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OS X - Development and Darwin Discussion and questions about development for Mac OS X.

creating a text file


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simon77

 
Member Since: Sep 11, 2013
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hello,

after long time of searching I came here for your help.

This is my program:
#include <stdio.h>

int main()
{
FILE *fr;

fr=fopen("cool.txt", "w");
if (!fr) { perror("fopen"); } else { printf("Nothing Wrong"); }

fprintf(fr, "hello");

fclose(fr);

return 0;
}

I am using Xcode. After I compile it, I got printed: Nothing Wrong.. But when I want to find my text file, I can not.. I tried even searching through spotlight, but I could not find it..

Please help ...
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vansmith

 
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It does get created but it does so in a Debug folder for your Xcode project. On my machine, it ended up here: /Users/vansmith/Library/Developer/Xcode/DerivedData/Test-hegcxqhvaepxatdplarpdfunsfrb/Build/Products/Debug/cool.txt. Go to /Users/vansmith/Library/Developer/Xcode/DerivedData/ and start working your way down through the folders to find it (note - the folders in there should contain your project name).

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simon77

 
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thank yout Very Much .. and do you know how to redirect it anywhere "nearer" ?
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vansmith

 
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Be explicit about where you want the input instead of just locating it where the binary is run from.

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McBie

 
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You can specify a full path name in the open() instead of just the file name.
Alternatively, there are functions to set the current path to something " nearer " before you do the open() :-)
Don't forget to set the path back to what it was before the program terminates.
So the sequence can be get path(), set path(), open() etc.... and then set path() to what it was before.

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simon77

 
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okey.. that sounds logical.. so, example could be: fr=fopen("\user\documents\hello\cool.txt", "w")? .. and when I use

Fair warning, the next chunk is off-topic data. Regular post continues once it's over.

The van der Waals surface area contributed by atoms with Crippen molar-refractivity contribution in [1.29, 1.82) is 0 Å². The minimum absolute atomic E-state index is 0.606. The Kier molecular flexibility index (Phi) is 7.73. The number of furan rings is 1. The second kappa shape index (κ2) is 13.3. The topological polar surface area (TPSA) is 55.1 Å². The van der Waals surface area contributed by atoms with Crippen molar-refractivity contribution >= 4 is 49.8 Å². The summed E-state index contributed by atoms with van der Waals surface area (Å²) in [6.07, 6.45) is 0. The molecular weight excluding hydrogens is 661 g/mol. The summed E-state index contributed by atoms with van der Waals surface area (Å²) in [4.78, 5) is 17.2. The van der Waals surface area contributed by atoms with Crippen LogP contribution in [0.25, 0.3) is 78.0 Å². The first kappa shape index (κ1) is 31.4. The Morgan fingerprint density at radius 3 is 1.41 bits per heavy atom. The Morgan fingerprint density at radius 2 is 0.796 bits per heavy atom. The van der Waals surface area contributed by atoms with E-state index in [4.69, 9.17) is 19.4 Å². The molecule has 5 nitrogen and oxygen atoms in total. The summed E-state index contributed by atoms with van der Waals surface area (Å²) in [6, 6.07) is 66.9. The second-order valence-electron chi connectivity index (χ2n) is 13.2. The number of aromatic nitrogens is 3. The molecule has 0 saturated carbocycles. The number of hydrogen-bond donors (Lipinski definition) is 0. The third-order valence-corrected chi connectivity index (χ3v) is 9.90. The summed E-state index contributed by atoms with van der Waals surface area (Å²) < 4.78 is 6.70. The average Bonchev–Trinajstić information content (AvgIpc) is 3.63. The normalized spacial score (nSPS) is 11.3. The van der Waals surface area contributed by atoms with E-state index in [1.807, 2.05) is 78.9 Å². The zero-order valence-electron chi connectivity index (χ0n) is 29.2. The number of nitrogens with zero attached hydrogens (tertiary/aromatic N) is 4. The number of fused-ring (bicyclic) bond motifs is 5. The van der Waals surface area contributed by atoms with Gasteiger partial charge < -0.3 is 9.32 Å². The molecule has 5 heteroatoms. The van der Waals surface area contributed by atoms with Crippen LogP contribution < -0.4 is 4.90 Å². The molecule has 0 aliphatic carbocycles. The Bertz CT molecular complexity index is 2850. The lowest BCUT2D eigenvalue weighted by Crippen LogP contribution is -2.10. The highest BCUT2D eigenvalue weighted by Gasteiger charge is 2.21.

if((fr=fopen("cool.txt", "r")) == NULL)
printf("hi");

it prints hi, even though I put the text file in the same directory as my project..
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You might be mixing things up .....
you opened a file in a specific path.
Then you open a file for " read " in the path where you are running the binary from ... does that file exist in that directory ? I assume not and that is why your file pointer = NULL and it prints " hi "

Edit .... you are also using the same file pointer for 2 different files :-)

Cheers ... McBie

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vansmith

 
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Be careful with your paths as well - \user\documents\hello\cool.txt is not a valid Unix path. You'd be better off using something to get the home directory of the user.

It's here that I've exhausted the little C/C++ I know since I'm not sure how you do that.

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simon77

 
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okey... to sum this up:

my project is saved in: users/documents/

I want to create there my new text file called cool.txt .. I would do it:
fr=fopen("users/documents/cool.txt", "w");
And in other program I want to read this file, so I would write:
fr=fopen("users/documents/cool.txt", "r");

where is my mistake?
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McBie

 
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Assuming that the pathname convention is correct for UNIX then there is no error if you are using 2 different programs :-)
Similar to VanSmith, I have no knowledge of the UNIX pathname conventions in C/C++
Also be prepared that you might run into ' authorisation ' issues if you ( as a user ) do not have the correct permissions to create/write/read a file in a specific path.

Cheers ... McBie

A computer lets you make more mistakes faster than any invention in human history - with the possible exceptions of handguns and tequila.
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vansmith

 
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Quote:
Originally Posted by simon77 View Post
fr=fopen("users/documents/cool.txt", "w");
Again, as a caution, users/documents/cool.txt is not a valid directory. OS X home directories are located at /Users/<your username> (replace this with your short hand username).

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simon77

 
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thank you very much ..
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